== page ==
But all financial bubbles end the same – like a volcano they sooner or later blow off their top and collapse in on themselves.
Although we don’t witness bubbles of the magnitude that caused the 1929 or 2000 crash very often, there are smaller manifestations of bubbles everywhere and across countless markets.
Bubbles and blow offs produce winners and losers. The winners are those who get in early or those who anticipate the crash and profit from it. The losers are those don’t know what’s coming.
That means recognizing a bubble & blow off as it appears and being able to anticipate what’s coming next, amid all of the hype and spin is an extremely valuable skill.
The Life and Death Cycle of a Bubble
A bubble occurs when the price of an asset inflates too much, too quickly. Whether oil, real estate, stocks or currencies, bubbles have the same drivers and the same end game.
Most bubbles go through a predictable lifecycle. The four main phases are stealth, awareness, mania and blow off – Figure 1.
Stealth and awareness to mania
Major bubbles often get started with a new opportunity. A radical new technology, product or an emerging economy, think China for example.
Early on the smart money gets in as investors in-the-know seize an opportunity to buy early. This is the take off.
During the take off the institutional investors become aware driving the price higher. The new trend pulls in momentum traders who push the price up higher.
The chart now looks increasingly like a one way bet and this attracts media attention. The excitement and the fear of missing out then draws-in more and more people. This is when the bubble starts to take on a life of its own.
In the mania phase the valuation of the asset is no longer driven by fundamentals but by the expectation of future price rises.
During this phase, any bad news is ignored and objective opinion is scarce. Anyone who talks down the market is dismissed as a naysayer.
The mania phase is usually where the news comes to the attention of the average person in the street.
Meanwhile, during the euphoria the smart money is getting out and booking tidy profits along the way.
The “blow off” phase
The law of asset bubbles is that they collapse far quicker than they take to grow. A bubble that takes 10 years to appear can blow-off in just a few months.
The “blow off” is recognized by a sudden correction against the trend that takes everyone by surprise.
There’s no mathematical rule that tells us what causes a bubble to blow off. But it’s a bit like the last flake of snow that triggers the avalanche.
How to Trade a Blow Off
Trading against a bubble when it is in full swing is very risky. It can be compared to standing in front of an express train. This is a bet that can stretch even the deepest pockets.
Most experienced traders wait on the sidelines just watching the drama unfold and waiting for the right time.
This absence of sophisticated investors extends the life of the bubble because it stops the mispricing from being arbitraged out. This permits many bubbles to grow unchecked, at least until something gives.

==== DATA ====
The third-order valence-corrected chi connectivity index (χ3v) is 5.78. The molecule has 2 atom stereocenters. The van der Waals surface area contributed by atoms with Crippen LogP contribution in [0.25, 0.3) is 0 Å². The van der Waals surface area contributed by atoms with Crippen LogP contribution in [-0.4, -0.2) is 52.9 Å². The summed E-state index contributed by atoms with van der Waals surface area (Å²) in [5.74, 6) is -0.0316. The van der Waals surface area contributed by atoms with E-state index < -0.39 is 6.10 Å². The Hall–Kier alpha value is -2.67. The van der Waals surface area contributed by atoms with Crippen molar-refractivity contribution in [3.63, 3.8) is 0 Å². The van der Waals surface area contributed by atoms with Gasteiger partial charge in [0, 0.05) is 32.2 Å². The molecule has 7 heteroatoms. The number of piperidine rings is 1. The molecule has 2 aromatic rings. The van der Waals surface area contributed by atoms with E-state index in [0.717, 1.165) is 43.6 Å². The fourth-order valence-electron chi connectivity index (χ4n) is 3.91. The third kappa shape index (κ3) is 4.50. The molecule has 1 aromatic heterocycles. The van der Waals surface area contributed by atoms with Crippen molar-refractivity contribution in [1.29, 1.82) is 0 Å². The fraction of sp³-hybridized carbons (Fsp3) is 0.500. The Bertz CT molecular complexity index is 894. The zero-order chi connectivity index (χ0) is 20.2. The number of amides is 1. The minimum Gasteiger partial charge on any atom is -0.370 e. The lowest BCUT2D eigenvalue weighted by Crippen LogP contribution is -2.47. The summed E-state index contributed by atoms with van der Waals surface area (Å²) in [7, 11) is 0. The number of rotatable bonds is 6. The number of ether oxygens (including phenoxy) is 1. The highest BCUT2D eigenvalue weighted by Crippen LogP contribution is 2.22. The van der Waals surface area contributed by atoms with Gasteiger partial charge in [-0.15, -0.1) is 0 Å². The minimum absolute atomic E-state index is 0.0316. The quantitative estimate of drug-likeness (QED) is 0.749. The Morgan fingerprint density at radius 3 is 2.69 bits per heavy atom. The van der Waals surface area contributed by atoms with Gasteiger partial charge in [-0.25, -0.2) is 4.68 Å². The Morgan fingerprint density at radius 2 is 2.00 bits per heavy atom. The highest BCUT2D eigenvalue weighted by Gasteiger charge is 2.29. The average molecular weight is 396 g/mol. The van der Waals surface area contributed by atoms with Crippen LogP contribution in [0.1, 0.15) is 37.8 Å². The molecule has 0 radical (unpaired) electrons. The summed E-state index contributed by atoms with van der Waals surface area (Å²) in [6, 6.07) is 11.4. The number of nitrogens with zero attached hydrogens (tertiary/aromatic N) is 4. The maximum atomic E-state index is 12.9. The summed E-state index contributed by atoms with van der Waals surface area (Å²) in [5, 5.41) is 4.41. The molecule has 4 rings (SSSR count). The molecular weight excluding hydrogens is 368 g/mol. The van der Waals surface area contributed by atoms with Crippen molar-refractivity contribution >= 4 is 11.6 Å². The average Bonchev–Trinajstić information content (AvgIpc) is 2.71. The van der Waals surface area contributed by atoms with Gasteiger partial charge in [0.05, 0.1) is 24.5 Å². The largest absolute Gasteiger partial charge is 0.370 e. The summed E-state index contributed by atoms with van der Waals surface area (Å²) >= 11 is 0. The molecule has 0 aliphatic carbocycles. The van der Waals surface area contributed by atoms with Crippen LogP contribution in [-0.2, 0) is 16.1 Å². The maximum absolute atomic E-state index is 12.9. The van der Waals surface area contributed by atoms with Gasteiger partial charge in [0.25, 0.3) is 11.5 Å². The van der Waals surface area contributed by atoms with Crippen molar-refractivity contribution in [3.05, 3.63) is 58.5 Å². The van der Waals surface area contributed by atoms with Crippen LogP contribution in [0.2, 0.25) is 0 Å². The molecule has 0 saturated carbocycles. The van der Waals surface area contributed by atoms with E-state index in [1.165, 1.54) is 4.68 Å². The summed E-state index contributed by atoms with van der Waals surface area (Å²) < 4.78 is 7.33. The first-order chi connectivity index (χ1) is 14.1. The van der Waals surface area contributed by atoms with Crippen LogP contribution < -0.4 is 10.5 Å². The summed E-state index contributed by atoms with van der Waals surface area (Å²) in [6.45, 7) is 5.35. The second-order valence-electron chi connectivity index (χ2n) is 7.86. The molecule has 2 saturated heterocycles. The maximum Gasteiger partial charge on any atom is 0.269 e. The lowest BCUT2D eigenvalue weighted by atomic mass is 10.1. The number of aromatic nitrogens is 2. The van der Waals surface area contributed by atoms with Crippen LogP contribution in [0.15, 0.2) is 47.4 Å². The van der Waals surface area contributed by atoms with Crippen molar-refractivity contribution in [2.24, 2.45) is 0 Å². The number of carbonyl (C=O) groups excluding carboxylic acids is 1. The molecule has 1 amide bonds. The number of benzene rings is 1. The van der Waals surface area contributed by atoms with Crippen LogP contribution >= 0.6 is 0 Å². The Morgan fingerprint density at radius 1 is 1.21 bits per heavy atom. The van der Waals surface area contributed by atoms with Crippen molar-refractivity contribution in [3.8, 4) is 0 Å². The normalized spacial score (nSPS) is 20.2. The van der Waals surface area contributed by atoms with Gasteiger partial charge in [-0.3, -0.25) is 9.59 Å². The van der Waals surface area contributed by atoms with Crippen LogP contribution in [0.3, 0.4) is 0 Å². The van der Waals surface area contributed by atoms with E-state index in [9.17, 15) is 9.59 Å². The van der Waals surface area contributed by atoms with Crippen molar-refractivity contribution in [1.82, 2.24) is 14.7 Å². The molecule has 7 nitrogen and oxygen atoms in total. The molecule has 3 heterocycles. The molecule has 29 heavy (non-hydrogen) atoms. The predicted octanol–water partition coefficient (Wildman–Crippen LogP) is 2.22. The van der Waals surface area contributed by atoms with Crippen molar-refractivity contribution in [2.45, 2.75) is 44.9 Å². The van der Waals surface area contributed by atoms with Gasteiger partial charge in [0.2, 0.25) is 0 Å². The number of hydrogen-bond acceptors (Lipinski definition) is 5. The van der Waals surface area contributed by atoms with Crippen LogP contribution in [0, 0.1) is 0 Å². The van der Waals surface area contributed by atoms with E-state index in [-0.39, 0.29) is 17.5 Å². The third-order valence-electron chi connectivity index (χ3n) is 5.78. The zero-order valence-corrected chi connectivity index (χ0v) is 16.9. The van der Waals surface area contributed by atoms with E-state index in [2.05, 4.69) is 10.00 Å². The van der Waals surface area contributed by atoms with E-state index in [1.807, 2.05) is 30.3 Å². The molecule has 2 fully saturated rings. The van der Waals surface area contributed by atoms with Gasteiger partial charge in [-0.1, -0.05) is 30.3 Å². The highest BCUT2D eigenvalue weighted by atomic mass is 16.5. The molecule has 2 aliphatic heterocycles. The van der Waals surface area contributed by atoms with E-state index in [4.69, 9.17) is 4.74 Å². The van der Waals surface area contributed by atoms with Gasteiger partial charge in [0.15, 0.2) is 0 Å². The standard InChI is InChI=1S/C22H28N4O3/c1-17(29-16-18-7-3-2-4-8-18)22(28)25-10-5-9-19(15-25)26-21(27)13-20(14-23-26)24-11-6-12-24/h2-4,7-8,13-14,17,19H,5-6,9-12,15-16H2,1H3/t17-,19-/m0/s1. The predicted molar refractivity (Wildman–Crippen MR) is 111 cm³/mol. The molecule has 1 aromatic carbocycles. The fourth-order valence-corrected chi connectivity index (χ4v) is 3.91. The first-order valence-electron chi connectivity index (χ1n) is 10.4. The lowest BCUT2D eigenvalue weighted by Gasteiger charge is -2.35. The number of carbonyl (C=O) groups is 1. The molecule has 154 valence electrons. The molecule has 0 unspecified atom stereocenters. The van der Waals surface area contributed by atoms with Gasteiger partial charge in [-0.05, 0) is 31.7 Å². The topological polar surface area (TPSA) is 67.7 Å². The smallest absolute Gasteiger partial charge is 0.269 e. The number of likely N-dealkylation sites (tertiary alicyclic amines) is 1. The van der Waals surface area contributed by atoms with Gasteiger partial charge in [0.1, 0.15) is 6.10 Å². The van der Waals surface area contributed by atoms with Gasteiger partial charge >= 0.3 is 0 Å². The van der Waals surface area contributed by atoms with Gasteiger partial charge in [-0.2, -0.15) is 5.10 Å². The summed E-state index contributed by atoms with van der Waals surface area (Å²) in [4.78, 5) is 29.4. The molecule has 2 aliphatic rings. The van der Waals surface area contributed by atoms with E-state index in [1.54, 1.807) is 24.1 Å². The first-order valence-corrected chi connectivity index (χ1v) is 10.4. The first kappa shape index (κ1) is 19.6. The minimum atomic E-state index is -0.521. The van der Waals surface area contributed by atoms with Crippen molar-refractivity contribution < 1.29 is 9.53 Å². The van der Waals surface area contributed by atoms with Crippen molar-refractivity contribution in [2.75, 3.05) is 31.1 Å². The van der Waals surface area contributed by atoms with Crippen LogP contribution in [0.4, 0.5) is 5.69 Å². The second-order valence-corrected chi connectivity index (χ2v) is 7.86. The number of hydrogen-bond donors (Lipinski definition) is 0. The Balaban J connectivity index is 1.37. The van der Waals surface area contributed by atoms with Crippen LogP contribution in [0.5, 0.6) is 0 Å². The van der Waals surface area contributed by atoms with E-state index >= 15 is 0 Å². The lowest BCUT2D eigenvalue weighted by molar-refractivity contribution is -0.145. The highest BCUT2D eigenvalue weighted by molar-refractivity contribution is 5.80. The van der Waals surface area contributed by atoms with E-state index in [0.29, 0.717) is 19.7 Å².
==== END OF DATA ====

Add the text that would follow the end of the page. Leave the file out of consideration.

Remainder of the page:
The way to trade a bubble in the late stage is to wait until the blow off has already started. The chart in Figure 2 illustrates.
The bull trap
Shortly after the first crash what typically happens next is a strong bearish rally. This is what’s known as the bull trap. The bull trap draws in new money as financial commentators talk about a “great buying opportunity”.
The bull trap is the first corrective wave in the Elliott down cycle. The price is now starting to trend back down to a more realistic valuation as mean reversion gets underway. Nonetheless those still vested in the bubble will be in denial at this point.
Sometimes the bull trap will make a double top or a head and shoulders. But it usually won’t push any higher than the main top.
When timed correctly, short selling at the first bearish rally can be low risk and high reward. The best time to sell is when the bull trap starts to collapse.
At this time the upwards momentum of the bubble is lost and those vested in it will start to look for a way out. When margin calls are made and automated stop selling starts to kick-in, the real collapse will get underway.
A blow off from a major bubble almost always overshoots and will cause the asset to be undervalued for a time. This can be a buying opportunity because the asset is now deeply out of favor with investors and therefore undervalued due to low demand.
There is no guarantee that the price will ever recover to the same highs again.
Risks of Trading Blow Offs
Bubbles are high risk, high reward plays. The charts do tell us how bubbles grow, live and eventually die but they can never tell us the precise times that any specific event will happen.
Although it means losing out on some profits, it is wise to make sure that the blow off is well underway before staking real money trades. There is always that chance that the blow off is a false top and that the market rallies again.
Tactical buying of options can be a less risky way to profit from downturns than short selling because when buying an option you can’t lose more than your initial stake. This however does require some knowledge of options trading.
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